Heather Greene, CEO and master blender of Texas-based Milam & Greene Whiskey, shares the beauty of terroir and creating the “biggest bouquet”
Written by Gabrielle Nicole Pharms
One’s love for whiskey doesn’t always come after their first-ever sip (or even the second). Instead, it’s a passion that blossoms over time through memorable moments. Whether that eventual hankering grows from finally finding your go-to bourbon or experiencing a delicious rye Old Fashioned at a beautiful bar, an excitement buds from a special place – and an appreciative palate.
For Heather Greene, CEO and master blender of Texas-based Milam & Greene Whiskey, her fondness of whiskey sprung from a big move from New York City to Edinburgh, Scotland, in 2005. Before Scotland, Greene admits she wasn’t invested in whiskey but still found the spirit interesting. Upon moving to Scotland, Greene bartended part-time and eventually landed a job at the renowned Scotch Malt Whisky Society. During her two-year stint at SMWS, Greene developed a newfound appreciation for whisky – which she attributes to the splendor and je ne sais quoi of the old whetstone building she worked in.
The history of the building – home to the SMWS since it was founded in 1983 – dates back as far as the 12th century, with the current building completed in 1787. “It was beautiful. There were big, long oak library tables. It was a tasting room combined with a library feel with small bites of food,” Greene says. “It fostered a magical sense of place with the whisky, history, and weather – it all worked together. It was the first time I felt a real sense of place in whiskey.”
Now, 17 years on from her days at SMWS, Greene’s infectious enthusiasm and sharp prowess in whiskey are aiding in the success of Milam & Greene – and spotlighting the significance of terroir.
When people talk about whiskey terroir, often only the topics of grains and climate come into play, but Greene believes terroir is more than physical. She says, “I think of terroir as more than the environment of aging on barrels. Yes, there’s a grain element, but I think it’s over-focused in whiskey – like their whole beat is the provenance of grains.”
Though Greene agrees the environment fosters whiskeys, its “social terroir” (as she coined it) is just as important. “There’s a relationship between the person, team, and the whiskey. You have to work the stills, mash, and brew. So, you’re actively touching and involving your hand with that. So, it’s like, what is that team that came together? What are they like? How did they grow up? How are they working the stills? What is their palate?” Greene states. “I think our whiskey has a real incredible sense of place. We’re a bunch of cowboy renegades making whiskey in the middle of frickin’ Hill Country, Texas. That’s not just terroir. That’s a social terroir. The way we blend, batch, and experiment is a function of what we’re capable of doing here as people together and what we’re physically able to do with the infrastructure we’re working within.”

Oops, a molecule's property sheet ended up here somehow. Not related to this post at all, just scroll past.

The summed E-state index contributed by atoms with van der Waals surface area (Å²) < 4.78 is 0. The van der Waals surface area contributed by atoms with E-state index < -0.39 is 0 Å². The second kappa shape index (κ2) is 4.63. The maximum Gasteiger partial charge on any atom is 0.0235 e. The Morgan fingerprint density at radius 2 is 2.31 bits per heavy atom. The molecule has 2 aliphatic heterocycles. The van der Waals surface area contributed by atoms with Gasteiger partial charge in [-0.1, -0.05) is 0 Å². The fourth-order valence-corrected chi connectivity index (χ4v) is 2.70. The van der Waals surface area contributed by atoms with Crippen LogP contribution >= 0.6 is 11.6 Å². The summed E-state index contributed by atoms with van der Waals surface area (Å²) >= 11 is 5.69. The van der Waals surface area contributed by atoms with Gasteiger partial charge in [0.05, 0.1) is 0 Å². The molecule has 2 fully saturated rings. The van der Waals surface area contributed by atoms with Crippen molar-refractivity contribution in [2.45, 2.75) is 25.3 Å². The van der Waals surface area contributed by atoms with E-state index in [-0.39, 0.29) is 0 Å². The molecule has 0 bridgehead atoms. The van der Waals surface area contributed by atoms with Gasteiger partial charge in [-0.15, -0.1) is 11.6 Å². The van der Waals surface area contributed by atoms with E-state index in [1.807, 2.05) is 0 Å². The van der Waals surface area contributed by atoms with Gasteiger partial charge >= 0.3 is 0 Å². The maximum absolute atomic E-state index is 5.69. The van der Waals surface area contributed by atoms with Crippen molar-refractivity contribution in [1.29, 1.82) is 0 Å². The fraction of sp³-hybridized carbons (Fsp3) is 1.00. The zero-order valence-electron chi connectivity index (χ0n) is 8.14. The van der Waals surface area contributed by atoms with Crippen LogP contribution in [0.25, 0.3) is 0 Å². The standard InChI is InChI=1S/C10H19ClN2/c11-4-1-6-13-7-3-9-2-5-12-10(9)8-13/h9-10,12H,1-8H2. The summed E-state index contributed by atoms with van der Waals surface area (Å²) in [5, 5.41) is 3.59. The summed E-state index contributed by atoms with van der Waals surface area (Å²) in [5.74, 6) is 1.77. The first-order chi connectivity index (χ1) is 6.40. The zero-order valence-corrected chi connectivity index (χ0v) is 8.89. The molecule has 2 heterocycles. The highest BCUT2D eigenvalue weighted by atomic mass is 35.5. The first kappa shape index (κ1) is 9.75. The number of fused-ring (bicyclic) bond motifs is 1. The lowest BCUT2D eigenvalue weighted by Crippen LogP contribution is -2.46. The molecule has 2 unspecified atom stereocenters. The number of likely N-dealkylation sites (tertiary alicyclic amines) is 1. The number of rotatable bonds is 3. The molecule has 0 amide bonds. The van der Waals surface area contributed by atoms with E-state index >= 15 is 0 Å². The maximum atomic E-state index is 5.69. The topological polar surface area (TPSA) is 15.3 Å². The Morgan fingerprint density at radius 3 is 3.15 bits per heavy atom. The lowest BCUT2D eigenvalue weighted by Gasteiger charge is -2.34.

And to Greene’s point, this social terroir is evident in the diverse experience of the Milam & Greene team and the very location the distillery occupies. Milam & Greene’s master distiller Marlene Holmes is a Kentucky native and Jim Beam alum with more than 30 years in distilling. Then there’s 11-year distilling veteran Rikk Munroe, the head of operations, who works closely with Holmes. Five people work under Munroe, making Milam & Greene’s grain-to-glass spirits and bringing barrels in from different parts of the country. Greene adds, “I’m
more like, ‘How do we use the barrels over time? How do we design a whiskey program?’ I look at the barrels and think about how they will age over time, where they should age over time, and how I might use them over time.”
The distillery is roughly 50 miles outside Austin, Texas in the quaint town of Blanco, in a sprawling region known as the Texas Hill Country. Depending on the weather patterns, the Texas Hill Country can experience four seasons in one week. For context, whiskeys aged in hot climates extract flavors from wood faster than whiskeys matured in cooler climates, especially if there’s significant temperature variation. So, the larger the temperature difference, the more spirit is absorbed and expelled by the cask wood, resulting in more flavor compounds extracted from the wood. And voila! There’s a Hill Country whiskey.
“Whiskey’s always been for me a lens to see different parts of the world. It was a lens to seeing how the landscapes and their climate affect a particular place and how culture influences a production method – that’s the social terroir,” says Greene. “So, whiskey’s just been so interesting because it’s brought me around the world to meet people and learn more about where they come from, their government, and their land – everything about that is just as much about the whiskey. So, the terroir becomes a much more exciting prospect when you think about all those elements in whiskey.”
Thinking outside the box of what most industry insiders consider terroir has undoubtedly aided in Milam & Greene’s distinction amid the sea of whiskey producers across the US, and this perspective didn’t come without inspiration. Greene parallels her viewpoint of whiskey terroir to how the late chef and author Anthony Bourdain saw food. “He would go into a place, and it would be about food, but it was also about a lot more than the food. So, it’s about the communication, the people – the social terroir – and the things that come together to create that food. It wasn’t just like, ‘Okay, I taste a little bit of salt or this and that,’” Greene says. In fact, she admits that she often loses interest when “people go too much into tasting notes as extensive as Moby Dick.”